Lastly, we would highlight that although the headlines regarding Sears and retail generally have been overwhelmingly negative, there have been a number of headlines recently that would suggest Sears may not, in fact, be filing imminently:
December 29, 2016 – Sears Holdings Announces $200 Million Secured Standby Letter of Credit Facility (Expandable to $500 Million)
January 4, 2017 – Sears Holdings Obtains $500 Million Secured Loan Facility ($321 Million Funded)
January 5, 2017 – Stanley Black & Decker Reaches Agreement to Purchase Craftsman Brand From Sears Holdings for $525 Million at Closing and $250 Million at End of Year Three
January 30, 2017 – CBL & Associates Acquires Five Sears Stores Through Sale-Leaseback for $72.5 Million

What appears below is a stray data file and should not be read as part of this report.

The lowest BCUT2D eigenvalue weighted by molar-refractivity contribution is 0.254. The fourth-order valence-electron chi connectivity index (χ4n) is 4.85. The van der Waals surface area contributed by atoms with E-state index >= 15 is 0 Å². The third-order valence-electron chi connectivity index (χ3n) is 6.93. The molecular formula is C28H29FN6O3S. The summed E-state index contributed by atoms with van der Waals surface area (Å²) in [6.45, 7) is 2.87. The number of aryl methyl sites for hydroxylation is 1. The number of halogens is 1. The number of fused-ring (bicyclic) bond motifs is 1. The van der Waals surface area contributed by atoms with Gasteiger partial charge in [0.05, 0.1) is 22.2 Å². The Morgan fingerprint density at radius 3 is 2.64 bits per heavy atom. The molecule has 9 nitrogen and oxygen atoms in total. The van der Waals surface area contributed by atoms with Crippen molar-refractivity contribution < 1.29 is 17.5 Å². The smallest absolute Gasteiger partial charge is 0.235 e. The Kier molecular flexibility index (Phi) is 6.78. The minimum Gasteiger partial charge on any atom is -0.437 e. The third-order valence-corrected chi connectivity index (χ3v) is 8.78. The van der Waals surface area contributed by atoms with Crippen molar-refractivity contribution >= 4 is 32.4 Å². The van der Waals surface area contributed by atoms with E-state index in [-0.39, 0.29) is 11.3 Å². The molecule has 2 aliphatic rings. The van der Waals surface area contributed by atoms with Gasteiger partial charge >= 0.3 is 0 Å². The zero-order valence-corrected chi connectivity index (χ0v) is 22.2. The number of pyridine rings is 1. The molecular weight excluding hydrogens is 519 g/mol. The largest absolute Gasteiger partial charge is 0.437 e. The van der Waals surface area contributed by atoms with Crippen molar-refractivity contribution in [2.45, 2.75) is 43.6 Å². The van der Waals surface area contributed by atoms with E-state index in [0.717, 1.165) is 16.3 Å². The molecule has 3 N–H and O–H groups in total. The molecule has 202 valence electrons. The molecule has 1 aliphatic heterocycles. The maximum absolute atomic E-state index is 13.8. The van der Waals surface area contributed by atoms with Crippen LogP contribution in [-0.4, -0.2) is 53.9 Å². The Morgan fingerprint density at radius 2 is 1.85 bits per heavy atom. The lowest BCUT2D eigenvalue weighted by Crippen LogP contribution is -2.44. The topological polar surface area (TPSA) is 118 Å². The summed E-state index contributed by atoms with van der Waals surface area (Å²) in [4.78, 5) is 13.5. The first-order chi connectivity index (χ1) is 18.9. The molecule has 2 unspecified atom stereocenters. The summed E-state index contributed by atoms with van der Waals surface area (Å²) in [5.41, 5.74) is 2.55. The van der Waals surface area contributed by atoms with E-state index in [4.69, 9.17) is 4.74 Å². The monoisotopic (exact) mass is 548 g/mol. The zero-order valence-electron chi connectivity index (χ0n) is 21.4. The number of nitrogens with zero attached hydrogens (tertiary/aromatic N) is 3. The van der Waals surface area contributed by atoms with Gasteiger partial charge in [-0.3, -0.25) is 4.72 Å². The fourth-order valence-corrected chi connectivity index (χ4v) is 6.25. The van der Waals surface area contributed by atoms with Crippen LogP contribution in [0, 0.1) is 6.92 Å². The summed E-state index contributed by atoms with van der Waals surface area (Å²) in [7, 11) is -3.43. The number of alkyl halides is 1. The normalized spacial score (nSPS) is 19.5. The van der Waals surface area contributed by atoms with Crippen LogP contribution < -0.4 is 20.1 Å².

In the last month, Sears has obtained nearly $1.0 billion in short-term funding, another $250 Million payable in three years (against which they can likely borrow) and a $200 million standby letter of credit facility. The Company further announced that they were exploring the strategic sale of up to $1.0 billion in real estate assets and the Kenmore and Diehard brands remain on the market. Even in its dour downgrade note last week, Fitch acknowledged that the Company still had a number of unencumbered assets that could be sold to provide liquidity. We reiterate that we have no strong view as to when or how likely Sears is to file for bankruptcy. But if you think Sears can make it another year (we encourage you to make your own assumptions) then you can cut the 10% from above in half yet again, given that Seritage will have signed enough SNO leases at its current pace to fully replace the Sears rental income stream in just 2 years. Simply put, the current pace and economics of SRG’s redevelopment activity make it much easier to replace the entirety of the Sears rental income stream than shorts appreciate.